So, just to move on from that. That’s why we want the small businesses to thrive and that’s why that was such an important part of the C.A.R.E.S. package so — that’s the lifeblood of our economy, the creation of jobs, the creation of capital and the rest. But, again, the key that opens the door to the economy is testing, testing, testing. We haven’t done it right. As Dr. Fauci said, if we proceed on the right way, then we can do that right way. But we haven’t.

(…)

9:10:34 a.m. Eastern

STEPHANOPOULOS: In a conference call with your caucus earlier this week, you reportedly said: “I’m afraid of what the President may do during this period.” What is it that you’re afraid of?

PELOSI: I’m afraid he’s going to act on the set basis of what he’s acted before: it’s a hoax, it’s magically going to disappear. And that’s why I sent out the letter that I did after Easter. Cause Easter gave me a time for reflection and prayerfulness about, “okay we don’t want to keep harping on what he did wrong.” Because he failed. He failed in the testing and the rest and it’s a hoax and it’s going to magically disappear. That’s not based on science. This isn’t magical. This is scientific.

And so I said, “If he continues to predicate the action that we take on a false premise, then we’re in further danger.” And his earlier delay and denial caused deaths. And so it’s very important that we walk the line that’s close to evidence, data, science, as we go forward and not whimsy magic, hoax, allegations and placing drain – game – placing blame instead of taking responsibility.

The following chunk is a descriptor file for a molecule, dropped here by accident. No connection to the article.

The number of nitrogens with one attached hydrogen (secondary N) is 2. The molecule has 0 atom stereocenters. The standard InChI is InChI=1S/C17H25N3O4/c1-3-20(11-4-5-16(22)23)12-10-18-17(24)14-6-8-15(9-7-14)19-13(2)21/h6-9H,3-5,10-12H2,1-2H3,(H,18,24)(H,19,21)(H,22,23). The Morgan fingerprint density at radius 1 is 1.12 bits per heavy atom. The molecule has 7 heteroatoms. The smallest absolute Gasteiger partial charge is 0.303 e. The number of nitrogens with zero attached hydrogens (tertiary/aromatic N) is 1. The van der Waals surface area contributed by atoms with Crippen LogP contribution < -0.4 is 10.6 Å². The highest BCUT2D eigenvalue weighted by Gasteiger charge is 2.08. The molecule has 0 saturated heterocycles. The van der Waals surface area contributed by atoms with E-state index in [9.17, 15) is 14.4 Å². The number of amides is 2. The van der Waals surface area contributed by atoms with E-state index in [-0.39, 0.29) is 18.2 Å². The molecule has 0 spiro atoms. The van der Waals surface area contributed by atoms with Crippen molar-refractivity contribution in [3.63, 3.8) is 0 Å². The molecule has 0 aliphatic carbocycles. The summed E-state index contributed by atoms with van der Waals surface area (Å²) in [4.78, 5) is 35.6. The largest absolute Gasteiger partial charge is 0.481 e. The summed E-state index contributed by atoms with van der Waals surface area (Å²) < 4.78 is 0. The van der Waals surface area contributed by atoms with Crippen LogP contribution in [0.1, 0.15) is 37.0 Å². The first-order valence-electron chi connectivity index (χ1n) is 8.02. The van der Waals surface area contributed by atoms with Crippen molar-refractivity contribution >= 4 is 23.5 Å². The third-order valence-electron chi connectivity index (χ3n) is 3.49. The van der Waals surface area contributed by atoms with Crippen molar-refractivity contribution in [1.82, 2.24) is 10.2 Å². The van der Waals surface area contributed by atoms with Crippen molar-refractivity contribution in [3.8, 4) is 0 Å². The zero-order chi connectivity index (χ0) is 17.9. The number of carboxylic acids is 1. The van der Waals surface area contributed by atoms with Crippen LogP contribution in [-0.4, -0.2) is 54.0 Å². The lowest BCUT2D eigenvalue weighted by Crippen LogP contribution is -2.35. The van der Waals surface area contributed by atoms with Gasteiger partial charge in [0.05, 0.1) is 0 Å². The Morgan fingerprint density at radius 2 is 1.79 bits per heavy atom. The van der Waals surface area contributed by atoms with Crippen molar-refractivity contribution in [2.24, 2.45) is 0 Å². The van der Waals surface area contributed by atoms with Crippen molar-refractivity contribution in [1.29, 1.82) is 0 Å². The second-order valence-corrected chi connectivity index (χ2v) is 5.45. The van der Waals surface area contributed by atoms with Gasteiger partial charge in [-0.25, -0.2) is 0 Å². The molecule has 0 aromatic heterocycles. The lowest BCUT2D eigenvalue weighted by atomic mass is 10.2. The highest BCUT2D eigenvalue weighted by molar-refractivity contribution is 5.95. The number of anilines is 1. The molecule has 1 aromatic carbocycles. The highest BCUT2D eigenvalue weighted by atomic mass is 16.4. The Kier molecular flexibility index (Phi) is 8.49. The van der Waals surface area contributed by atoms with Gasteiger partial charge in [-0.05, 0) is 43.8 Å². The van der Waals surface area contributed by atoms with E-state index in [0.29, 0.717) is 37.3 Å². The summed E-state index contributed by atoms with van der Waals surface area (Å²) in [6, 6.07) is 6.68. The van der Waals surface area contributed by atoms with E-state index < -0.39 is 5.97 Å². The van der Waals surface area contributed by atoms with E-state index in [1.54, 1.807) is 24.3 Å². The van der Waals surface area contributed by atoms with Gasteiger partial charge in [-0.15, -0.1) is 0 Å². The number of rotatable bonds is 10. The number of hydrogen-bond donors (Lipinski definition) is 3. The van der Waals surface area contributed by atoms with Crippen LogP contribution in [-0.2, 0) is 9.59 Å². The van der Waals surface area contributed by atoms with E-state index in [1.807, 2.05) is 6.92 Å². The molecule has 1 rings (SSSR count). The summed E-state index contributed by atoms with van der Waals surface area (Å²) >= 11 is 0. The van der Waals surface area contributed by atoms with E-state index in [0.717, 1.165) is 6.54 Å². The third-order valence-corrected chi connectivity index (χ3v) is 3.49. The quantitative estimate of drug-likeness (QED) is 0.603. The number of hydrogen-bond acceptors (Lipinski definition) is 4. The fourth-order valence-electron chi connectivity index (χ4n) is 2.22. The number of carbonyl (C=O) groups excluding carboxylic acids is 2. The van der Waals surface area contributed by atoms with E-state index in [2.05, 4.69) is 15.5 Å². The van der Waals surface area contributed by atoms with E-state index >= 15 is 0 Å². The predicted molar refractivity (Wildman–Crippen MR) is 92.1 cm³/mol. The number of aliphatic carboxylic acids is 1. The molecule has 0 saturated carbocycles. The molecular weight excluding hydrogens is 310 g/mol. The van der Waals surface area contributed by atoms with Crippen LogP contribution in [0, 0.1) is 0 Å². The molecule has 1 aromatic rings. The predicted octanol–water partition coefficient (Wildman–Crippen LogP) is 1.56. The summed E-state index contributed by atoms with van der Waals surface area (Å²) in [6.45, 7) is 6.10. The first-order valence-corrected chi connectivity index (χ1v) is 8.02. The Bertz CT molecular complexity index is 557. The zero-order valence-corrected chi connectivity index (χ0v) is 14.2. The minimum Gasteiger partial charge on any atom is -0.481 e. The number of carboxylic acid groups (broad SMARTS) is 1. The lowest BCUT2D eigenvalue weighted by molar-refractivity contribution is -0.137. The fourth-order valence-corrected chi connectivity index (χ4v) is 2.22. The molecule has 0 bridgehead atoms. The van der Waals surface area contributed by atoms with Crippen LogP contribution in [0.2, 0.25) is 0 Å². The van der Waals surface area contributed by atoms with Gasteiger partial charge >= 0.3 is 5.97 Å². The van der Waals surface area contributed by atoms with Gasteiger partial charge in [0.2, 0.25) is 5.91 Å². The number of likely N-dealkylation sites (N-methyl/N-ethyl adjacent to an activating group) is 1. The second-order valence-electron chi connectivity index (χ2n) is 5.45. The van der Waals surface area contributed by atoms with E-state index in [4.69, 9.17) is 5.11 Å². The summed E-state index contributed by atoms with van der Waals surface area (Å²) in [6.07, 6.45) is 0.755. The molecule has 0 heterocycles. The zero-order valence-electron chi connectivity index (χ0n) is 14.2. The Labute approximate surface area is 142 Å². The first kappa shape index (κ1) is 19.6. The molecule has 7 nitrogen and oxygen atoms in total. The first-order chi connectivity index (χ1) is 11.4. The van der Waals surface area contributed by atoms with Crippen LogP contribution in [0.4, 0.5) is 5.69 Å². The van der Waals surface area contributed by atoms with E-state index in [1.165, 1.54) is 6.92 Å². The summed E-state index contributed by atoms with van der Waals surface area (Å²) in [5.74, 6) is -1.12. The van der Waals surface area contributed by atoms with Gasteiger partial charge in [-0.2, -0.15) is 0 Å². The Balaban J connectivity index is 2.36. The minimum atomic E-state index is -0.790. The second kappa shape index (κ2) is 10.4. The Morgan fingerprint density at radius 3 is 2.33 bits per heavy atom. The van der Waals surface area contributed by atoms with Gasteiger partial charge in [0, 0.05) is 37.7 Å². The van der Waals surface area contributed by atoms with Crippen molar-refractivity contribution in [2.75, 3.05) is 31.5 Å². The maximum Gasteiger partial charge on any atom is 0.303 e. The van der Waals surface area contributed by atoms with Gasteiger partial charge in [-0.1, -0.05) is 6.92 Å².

And again, I was prayerful about this. I didn’t – When people said this and that, I said that’s time for after-action review. We’ll go over all of that. Except he was drawing strength, in his own view, of what his falsehoods were gaining him. And we cannot — we cannot fight a pandemic — we can’t open up to our economy based on falsehoods.

STEPHANOPOULOS: Madam Speaker, thank you very much for your time today.

 

Fox News Sunday
April 19, 2020
9:23:49 a.m. Eastern

(…)

CHRIS WALLACE: You, as you are right now, have been very critical of President Trump, especially for what you say is the time that he lost initially in January and February in responding to the virus. But I want to point out that on February 24th you went on a walking tour of Chinatown to try to promote tourism there. And here’s some of what you had to say.

SPEAKER NANCY PELOSI (D-CA) [Soundbite]: That’s what we’re trying to do today, is say everything is fine here. Come, because precautions have been taken. [Transactions] We think it’s very safe to be in Chinatown and hope that others will come.

WALLACE: If the President underplayed the threat in the early days, Speaker Pelosi, didn’t you as well?

PELOSI [Live]: No. What we were trying to do was end the discrimination, the stigma that was going out against the Asian-American community and in fact, if you will look, the record will show that our Chinatown has been a model of containing and preventing the virus. So, I’m confident in our folks there. And I thought it was necessary to offset some of the things that the President and others were saying about Asian-Americans and making them a target. A target of violence across the country. In fact, some hate crimes being committed.

WALLACE: But forgive me, don’t you think — don’t you think that when you’re out walking without any masks. I understand this is February, not April, when this happened, and saying that there’s no threat, it’s perfectly safe there, weren’t you also adding to this perception that there wasn’t such a threat generally?

PELOSI: No, I was saying that you should not discriminate against Chinese-Americans as some in our administration were doing by the way they were labeling the flu. And that, no indeed. And again, I think you check the record, and as current, you will see that our Chinatown has been a model in all of this. And that’s what we’re saying, look to them for answers, don’t look to them to place blame.

(…)